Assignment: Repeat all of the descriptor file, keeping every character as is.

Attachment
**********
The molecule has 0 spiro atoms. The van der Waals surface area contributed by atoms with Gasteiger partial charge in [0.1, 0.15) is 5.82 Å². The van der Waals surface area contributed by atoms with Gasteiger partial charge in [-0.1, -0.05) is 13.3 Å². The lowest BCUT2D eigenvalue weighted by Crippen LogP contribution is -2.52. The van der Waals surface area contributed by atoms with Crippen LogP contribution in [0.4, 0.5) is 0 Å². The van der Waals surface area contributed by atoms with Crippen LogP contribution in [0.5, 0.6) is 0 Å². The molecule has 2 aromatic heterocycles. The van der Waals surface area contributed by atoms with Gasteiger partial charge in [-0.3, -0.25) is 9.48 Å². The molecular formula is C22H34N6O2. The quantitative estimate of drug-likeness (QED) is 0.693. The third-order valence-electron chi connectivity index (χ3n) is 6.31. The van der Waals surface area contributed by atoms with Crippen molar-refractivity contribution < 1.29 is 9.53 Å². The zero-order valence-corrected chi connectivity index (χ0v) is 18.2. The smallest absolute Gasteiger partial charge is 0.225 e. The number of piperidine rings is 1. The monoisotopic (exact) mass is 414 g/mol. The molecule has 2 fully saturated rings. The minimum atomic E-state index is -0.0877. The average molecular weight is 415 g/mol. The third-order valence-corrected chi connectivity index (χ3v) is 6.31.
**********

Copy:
The molecule has 0 spiro atoms. The van der Waals surface area contributed by atoms with Gasteiger partial charge in [0.1, 0.15) is 5.82 Å². The van der Waals surface area contributed by atoms with Gasteiger partial charge in [-0.1, -0.05) is 13.3 Å². The lowest BCUT2D eigenvalue weighted by Crippen LogP contribution is -2.52. The van der Waals surface area contributed by atoms with Crippen LogP contribution in [0.4, 0.5) is 0 Å². The van der Waals surface area contributed by atoms with Crippen LogP contribution in [0.5, 0.6) is 0 Å². The molecule has 2 aromatic heterocycles. The van der Waals surface area contributed by atoms with Gasteiger partial charge in [-0.3, -0.25) is 9.48 Å². The molecular formula is C22H34N6O2. The quantitative estimate of drug-likeness (QED) is 0.693. The third-order valence-electron chi connectivity index (χ3n) is 6.31. The van der Waals surface area contributed by atoms with Crippen molar-refractivity contribution < 1.29 is 9.53 Å². The zero-order valence-corrected chi connectivity index (χ0v) is 18.2. The smallest absolute Gasteiger partial charge is 0.225 e. The number of piperidine rings is 1. The monoisotopic (exact) mass is 414 g/mol. The molecule has 2 fully saturated rings. The minimum atomic E-state index is -0.0877. The average molecular weight is 415 g/mol. The third-order valence-corrected chi connectivity index (χ3v) is 6.31.